Bunches and bunches of random guys avoid arbitration

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Like we said earlier: tons of signings today. We’ve been highlighting the bigger names, but many, many more players are avoiding arbitration. Among the more notable ones:

  • Jacoby Ellsbury, Red Sox, $2.4 million;
  • J.J. Hardy, Orioles. $5.5 million;
  • Carlos Quentin, White Sox, $5.05 million;
  • Kevin Kouzmanoff, Athletics, $4.75 million;
  • Martin Prado, Braves, $3.1 million;
  • Boone Logan, Yankees, $1.2 million;
  • Phil Hughes, Yankees, $2.7 million;
  • Andy Sonnanstine, Rays, $912,500;
  • Kendry Morales, Angels, $2.95 million;
  • Joba Chamberlain, Yankees, $1.4 million;
  • Matt Garza, Cubs, $5.95 million.

There are a lot of things to say about some of these guys, but one observation I think is worth making right now: for the past several years we’ve witnessed the disappearance of baseball’s so-called middle class. There are lots of top end deals, and lots of low-dollar deals, but not much in between.  While that remains true of the multi-year deals, it does seem like there are more higher-priced single-year deals this year than in arbitration filing deadlines past.

We’ll wait for them to all come in and see if that holds up, but it’s the sense I have just from eyeballing it this afternoon.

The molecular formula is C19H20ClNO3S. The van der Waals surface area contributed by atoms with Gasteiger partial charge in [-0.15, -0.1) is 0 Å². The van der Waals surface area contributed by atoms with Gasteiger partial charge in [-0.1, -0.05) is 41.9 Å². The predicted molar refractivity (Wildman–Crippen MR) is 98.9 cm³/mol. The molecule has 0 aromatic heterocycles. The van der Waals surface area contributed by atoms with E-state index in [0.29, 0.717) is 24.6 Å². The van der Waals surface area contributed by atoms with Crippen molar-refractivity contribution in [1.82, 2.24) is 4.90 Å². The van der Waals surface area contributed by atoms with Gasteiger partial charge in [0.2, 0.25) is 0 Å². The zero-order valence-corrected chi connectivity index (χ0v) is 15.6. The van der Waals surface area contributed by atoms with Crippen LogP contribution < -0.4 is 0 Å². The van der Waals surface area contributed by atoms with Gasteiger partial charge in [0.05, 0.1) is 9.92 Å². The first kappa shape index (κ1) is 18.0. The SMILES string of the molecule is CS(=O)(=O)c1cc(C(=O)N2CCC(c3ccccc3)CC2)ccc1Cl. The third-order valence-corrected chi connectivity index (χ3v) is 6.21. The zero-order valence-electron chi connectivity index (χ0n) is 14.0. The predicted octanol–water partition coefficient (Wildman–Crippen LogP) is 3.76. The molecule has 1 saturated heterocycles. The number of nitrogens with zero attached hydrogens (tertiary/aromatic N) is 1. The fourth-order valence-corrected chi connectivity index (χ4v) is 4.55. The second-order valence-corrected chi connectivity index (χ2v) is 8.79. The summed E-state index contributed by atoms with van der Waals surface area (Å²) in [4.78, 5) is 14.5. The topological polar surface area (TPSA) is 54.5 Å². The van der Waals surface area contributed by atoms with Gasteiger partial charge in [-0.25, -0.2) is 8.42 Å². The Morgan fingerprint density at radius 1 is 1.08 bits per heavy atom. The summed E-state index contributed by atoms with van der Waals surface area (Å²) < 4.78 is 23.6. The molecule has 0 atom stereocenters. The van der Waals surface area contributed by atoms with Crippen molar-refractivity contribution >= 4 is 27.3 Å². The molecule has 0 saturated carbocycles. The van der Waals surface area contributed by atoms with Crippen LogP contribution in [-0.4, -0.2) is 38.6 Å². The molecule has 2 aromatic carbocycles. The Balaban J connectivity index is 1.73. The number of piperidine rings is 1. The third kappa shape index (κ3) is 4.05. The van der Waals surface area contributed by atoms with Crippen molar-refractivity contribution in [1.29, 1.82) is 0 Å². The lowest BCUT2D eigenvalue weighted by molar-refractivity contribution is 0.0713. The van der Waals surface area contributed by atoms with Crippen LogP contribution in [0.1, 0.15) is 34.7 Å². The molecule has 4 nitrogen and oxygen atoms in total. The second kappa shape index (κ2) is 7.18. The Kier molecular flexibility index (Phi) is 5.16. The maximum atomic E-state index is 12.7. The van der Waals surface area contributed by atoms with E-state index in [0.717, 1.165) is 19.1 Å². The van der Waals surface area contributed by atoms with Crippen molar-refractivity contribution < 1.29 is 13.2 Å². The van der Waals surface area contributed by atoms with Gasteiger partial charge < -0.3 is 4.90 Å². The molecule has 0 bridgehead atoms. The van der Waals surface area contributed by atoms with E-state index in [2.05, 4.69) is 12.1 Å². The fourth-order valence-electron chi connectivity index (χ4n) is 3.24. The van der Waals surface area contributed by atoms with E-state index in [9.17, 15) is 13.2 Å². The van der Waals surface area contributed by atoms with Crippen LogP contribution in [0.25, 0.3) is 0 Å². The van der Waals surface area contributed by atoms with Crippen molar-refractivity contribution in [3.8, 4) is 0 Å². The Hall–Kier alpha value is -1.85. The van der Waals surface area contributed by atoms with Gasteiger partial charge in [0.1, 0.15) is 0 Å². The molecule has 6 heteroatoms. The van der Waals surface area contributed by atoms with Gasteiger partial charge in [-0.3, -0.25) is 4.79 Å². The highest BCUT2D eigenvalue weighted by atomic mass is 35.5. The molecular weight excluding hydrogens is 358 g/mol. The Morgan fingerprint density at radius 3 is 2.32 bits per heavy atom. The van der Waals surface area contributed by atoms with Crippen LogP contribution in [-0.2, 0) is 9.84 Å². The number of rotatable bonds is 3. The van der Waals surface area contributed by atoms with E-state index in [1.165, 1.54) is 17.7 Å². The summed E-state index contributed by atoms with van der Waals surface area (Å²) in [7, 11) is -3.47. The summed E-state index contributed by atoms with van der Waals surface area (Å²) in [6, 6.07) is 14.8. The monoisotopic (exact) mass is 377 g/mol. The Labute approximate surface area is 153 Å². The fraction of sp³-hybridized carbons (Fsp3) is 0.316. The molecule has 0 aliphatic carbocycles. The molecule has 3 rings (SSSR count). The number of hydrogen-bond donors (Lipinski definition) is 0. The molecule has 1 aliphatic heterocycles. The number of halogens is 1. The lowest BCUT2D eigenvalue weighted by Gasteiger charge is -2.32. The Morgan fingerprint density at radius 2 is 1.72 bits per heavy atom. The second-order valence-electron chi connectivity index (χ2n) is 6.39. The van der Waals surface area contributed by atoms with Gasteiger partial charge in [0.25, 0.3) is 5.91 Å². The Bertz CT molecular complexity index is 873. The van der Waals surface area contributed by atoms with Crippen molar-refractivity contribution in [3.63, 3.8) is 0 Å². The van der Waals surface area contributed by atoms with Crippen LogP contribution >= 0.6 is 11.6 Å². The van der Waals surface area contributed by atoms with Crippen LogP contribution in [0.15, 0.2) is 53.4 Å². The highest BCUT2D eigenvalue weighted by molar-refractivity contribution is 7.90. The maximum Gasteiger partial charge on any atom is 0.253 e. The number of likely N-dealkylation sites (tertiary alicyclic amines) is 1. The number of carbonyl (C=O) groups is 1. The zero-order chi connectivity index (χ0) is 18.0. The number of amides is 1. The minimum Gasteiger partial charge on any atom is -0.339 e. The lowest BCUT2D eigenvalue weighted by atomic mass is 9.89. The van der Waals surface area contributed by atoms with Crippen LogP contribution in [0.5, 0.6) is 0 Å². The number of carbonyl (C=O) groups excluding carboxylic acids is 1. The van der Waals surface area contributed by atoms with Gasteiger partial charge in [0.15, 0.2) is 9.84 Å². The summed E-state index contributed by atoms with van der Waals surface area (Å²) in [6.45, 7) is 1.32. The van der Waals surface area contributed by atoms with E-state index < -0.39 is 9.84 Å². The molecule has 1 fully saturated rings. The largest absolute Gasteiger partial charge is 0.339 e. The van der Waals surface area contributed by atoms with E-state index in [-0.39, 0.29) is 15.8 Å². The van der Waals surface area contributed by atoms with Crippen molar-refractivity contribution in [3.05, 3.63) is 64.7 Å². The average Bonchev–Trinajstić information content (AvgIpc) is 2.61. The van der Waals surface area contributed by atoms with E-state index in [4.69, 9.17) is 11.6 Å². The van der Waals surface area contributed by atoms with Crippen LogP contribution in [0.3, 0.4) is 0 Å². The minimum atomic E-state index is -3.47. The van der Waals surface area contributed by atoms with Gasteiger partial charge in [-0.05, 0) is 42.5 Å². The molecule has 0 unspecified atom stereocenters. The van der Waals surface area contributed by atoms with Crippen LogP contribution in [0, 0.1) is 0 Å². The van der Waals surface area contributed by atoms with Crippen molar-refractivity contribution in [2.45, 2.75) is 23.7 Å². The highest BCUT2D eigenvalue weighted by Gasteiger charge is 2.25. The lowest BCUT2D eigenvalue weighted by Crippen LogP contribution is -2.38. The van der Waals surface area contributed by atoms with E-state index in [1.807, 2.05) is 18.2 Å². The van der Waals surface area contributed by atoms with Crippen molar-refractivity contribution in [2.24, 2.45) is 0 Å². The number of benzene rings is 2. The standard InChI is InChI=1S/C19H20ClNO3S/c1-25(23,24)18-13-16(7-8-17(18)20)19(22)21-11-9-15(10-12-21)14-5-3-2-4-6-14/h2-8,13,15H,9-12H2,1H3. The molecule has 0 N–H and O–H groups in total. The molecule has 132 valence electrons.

Padres sign Jordan Lyles

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The Padres announced on Sunday that the club signed pitcher Jordan Lyles to a one-year major league contract with a club option for 2019. According to Jon Heyman of FanRag Sports, Lyles will earn $750,000 in 2018. Pitcher Travis Wood was designated for assignment to create room on the 40-man roster for Lyles.

Lyles, 27, had miserable results between the Rockies and Padres last season, compiling an aggregate 7.75 ERA with a 55/22 K/BB ratio over 69 2/3 innings. While he specifically gave up 24 earned runs in 23 innings across five starts with the Padres, it was a small sample. A full season at the pitcher-friendly Petco Park, as opposed to Colorado’s Coors Field, might help revitalize his career.

Wood, 30, went to the Padres at the non-waiver trade deadline from the Royals this past season. Overall, the lefty posted an aggregate 6.80 ERA with a 65/45 K/BB ratio in 94 innings. He’ll earn $6.5 million this season and has an $8 million mutual option with a $1 million buyout for 2019. So, the Padres are just eating $7.5 million minus the league minimum, assuming Wood latches on elsewhere.